Amazon Acquisitions

Whole Foods Sees More Traffic After Amazon Merger

Whole Foods Market is seeing an increase in brick-and-mortar foot traffic and higher grocery sales since it was acquired by Amazon, despite the fact that its prices are still generally higher than competitors.

The Wall Street Journal reported news that Whole Foods Market employees noted that there has been an increase in brick-and-mortar sales at their respective stores since the merger. A JPMorgan & Chase Co. analysis of four days of car traffic to Whole Foods stores found visits were up compared to before the merger and during comparable periods over the previous three years.

While grocery shoppers in New York, Chicago and the Bay Area reported that they have recently seen the prices on certain items go down a bit, Whole Foods’ prices still remain higher than those at Walmart, ALDI and Trader Joe’s. In fact, a comparable basket of Walmart goods is 37 percent cheaper than at Whole Foods — even after Whole Foods had narrowed the gap by three percentage points before the merger.

“Walmart will not see a major short-term competitive threat even from a repriced Whole Foods Market,” said Craig Johnson, president of Consumer Growth Partners, a market research firm. A Walmart spokesman said the company felt confident of its position in the industry.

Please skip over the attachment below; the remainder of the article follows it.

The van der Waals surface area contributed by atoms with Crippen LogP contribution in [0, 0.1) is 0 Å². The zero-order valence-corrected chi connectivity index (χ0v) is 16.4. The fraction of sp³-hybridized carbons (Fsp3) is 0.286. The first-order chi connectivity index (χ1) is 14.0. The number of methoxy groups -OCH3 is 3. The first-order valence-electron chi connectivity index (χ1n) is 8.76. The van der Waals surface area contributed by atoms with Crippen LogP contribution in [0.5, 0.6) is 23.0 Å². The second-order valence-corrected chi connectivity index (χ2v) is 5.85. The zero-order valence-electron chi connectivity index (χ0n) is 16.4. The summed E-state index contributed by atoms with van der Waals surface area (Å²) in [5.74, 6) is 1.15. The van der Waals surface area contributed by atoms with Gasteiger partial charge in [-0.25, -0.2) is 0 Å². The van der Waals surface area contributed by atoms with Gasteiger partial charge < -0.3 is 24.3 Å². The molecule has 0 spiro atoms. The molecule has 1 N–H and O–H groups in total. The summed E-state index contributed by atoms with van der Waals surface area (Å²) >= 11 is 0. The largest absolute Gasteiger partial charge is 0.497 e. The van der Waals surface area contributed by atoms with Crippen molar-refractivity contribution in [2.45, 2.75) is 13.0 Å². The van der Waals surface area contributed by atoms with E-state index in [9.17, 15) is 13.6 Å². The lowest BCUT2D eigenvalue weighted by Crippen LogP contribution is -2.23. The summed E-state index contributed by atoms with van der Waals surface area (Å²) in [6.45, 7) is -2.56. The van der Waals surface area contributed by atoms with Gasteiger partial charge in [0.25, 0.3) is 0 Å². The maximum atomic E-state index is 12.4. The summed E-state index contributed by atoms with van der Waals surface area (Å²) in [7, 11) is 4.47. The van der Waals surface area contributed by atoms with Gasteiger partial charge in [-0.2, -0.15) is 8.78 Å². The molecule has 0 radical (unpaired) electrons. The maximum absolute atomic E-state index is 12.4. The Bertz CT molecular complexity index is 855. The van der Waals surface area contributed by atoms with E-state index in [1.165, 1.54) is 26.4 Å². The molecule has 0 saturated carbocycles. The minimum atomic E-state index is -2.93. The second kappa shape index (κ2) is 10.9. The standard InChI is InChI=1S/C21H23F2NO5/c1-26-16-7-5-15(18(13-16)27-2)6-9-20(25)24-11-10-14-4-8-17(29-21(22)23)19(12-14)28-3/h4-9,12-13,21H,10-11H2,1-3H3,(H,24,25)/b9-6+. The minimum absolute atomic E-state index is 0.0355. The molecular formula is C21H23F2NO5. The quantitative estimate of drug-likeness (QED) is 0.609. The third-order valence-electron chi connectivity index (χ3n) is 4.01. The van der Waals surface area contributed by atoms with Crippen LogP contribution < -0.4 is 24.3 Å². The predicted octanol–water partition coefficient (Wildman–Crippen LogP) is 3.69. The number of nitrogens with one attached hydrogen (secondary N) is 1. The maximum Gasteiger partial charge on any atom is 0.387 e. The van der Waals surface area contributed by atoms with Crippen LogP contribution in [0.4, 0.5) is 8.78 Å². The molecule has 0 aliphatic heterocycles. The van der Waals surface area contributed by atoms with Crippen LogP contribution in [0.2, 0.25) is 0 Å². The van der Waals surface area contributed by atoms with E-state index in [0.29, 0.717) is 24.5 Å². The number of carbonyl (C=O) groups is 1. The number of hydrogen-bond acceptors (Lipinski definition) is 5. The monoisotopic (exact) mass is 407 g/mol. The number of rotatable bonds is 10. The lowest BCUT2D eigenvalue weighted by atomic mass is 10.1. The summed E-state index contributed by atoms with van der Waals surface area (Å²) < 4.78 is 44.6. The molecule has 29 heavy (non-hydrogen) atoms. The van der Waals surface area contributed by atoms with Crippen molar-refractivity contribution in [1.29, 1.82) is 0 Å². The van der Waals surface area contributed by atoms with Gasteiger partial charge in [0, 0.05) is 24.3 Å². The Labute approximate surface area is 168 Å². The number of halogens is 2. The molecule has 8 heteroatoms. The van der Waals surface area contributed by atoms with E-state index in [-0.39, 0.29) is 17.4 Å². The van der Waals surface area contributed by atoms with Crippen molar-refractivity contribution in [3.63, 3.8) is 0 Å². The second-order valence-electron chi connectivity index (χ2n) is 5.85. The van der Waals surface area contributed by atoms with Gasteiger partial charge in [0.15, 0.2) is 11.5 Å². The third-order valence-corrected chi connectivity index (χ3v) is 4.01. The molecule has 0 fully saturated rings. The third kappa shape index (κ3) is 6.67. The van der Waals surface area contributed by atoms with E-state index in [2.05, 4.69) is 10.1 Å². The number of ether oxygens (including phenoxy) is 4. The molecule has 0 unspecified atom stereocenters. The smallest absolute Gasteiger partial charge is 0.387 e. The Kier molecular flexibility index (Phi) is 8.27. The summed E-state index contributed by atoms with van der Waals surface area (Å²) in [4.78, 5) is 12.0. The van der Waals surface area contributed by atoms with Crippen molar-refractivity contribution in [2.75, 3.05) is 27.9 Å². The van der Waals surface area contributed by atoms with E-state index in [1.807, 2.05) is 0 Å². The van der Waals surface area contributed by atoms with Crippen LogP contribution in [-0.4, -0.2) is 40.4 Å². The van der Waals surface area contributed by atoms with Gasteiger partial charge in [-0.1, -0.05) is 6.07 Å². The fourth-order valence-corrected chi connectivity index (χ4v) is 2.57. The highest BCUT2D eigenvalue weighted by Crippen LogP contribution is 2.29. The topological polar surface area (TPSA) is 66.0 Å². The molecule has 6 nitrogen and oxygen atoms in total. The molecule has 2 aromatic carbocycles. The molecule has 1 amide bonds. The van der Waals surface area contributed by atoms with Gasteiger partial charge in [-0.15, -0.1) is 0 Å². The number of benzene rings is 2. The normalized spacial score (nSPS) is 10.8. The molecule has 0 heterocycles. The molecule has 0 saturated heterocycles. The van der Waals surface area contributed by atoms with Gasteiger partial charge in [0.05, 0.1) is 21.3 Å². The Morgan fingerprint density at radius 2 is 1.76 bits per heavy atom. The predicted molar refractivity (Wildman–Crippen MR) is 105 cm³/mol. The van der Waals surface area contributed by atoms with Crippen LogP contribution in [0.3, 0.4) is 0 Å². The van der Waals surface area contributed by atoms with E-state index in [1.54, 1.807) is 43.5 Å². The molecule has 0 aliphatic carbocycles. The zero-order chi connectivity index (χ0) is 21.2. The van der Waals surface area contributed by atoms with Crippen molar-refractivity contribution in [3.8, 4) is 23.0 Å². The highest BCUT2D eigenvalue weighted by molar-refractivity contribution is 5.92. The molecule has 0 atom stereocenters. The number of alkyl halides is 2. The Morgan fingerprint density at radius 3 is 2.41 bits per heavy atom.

Many Whole Foods stores are advertising lower prices. A Goldman Sachs survey of roughly 90 items found that 20 percent were marked down last week, with produce down by 31 percent, packaged goods by 20 percent and refrigerated items by 19 percent from before the merger.

Still, lowering prices on a few items probably won’t do much to woo back Whole Foods customers that have been declining for nine consecutive quarters. Some grocery shoppers said prices would have to fall by 20 percent for them to shop more at Whole Foods.

“It’s called ‘Whole Paycheck’ for a reason,” said Nora Molina, a 32-year-old Whole Foods shopper in Berkeley, who buys most of her groceries at Target or her local grocer.

A Whole Foods spokesperson said that it would continue to cut prices, adding that its products are superior to those sold by its competitors. Amazon declined to comment.

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